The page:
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New Zealand: Government Spends $4 Million To Help Teenagers To Recover From Breakups

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New Zealand has taken a step for its teenagers who are going through breakups. 

On Wednesday, the Love Better campaign was launched that will receive $4 million from the Ministry of Social Development over three years to comfort and help teenagers to get over their breakups and prevent any harm in their relationships, according to an RNZ report affiliated by CNN, a multinational news channel.

The campaign is being run by the youth of the country and the government considers it one of its key issues.

In a statement, Priyanca Radhakrishnan, Associate Minister for Social Development and Employment, said, “Over 1,200 young kiwis told us they need support to deal with early experiences of love and hurt, and breakups were identified as a common challenge.

A promotional video for the campaign says, “Breakups suck.” The video shows teenagers talking about the need to block their exes and get over their past relationships. In the video, one of the teens says, “This is getting ridiculous. This is getting so out of hand. I need to sleep at night. I need to get over her.” 

The tagline of the campaign, “own the feels”, comes with a phone, text, or email helpline for young folks to recover from their breakups. The campaign is driven by Youthline, an organization pledged to supporting people aged from 12 to 24. Youthline will be getting a part of the $4 million to expand this helpline service.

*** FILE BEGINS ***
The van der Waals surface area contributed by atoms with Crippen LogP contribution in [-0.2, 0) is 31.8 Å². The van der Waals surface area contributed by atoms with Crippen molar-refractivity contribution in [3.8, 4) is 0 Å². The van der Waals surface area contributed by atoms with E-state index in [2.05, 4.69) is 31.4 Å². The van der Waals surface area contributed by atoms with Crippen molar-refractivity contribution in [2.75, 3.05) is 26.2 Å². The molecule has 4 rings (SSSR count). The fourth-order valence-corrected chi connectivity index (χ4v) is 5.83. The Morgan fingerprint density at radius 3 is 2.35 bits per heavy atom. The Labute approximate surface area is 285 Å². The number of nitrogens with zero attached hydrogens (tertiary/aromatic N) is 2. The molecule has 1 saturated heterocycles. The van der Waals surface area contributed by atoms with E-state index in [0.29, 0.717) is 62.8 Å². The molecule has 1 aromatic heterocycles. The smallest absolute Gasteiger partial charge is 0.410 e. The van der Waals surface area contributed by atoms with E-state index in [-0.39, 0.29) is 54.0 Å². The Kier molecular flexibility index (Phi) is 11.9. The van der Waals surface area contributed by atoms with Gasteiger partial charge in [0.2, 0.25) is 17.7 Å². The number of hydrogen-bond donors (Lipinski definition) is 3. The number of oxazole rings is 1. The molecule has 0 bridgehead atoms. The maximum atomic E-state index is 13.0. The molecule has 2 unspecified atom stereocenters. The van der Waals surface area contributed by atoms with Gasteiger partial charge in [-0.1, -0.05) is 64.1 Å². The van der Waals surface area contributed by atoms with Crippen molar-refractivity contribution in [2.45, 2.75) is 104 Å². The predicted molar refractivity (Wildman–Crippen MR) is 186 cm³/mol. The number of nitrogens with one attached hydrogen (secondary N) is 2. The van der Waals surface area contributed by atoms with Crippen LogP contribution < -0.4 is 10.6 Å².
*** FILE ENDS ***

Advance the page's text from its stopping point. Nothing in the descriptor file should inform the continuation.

Pointing out to the campaign’s approach of using social media to its advantage and creating a community to tackle the impact of breakups has never been tried before, Radhakrishnan said in her statement that “This is an authentic way to inspire others to build their own strength, self-worth, and resilience.” 

According to the RNZ report, Youthline’s chief executive Shae Ronald said, “We know there can be very negative impacts from breakups done badly – both at a personal and community level”, adding that the youth majorly contact the helpline to get their relationship issues resolved.

A survey conducted over 1,200 young New Zealanders has unveiled that 68% have faced something bad “beyond the ‘normal’ hurt of breaking up”, according to the Ministry of Social Development.

Radhakrishnan said the campaign seeks to support young people through “these formative experiences” so that the campaign has a positive impact on how they go about future relationships. 

The Love Better campaign is among the government’s broader national strategies to minimize family and sexual violence. “New Zealand has shameful statistics of family and sexual violence, and we need innovative approaches to break the cycle,” Radhakrishnan added.

The New Zealand Police work on more than 100,000 incidents of family violence every year, according to the Ministry of Justice.

The police received 9,723 reports of sexual violence in 2020 with about half of the people filing a report on sexual violence who were aged below 18 when the incident occurred, according to the Ministry of Justice.

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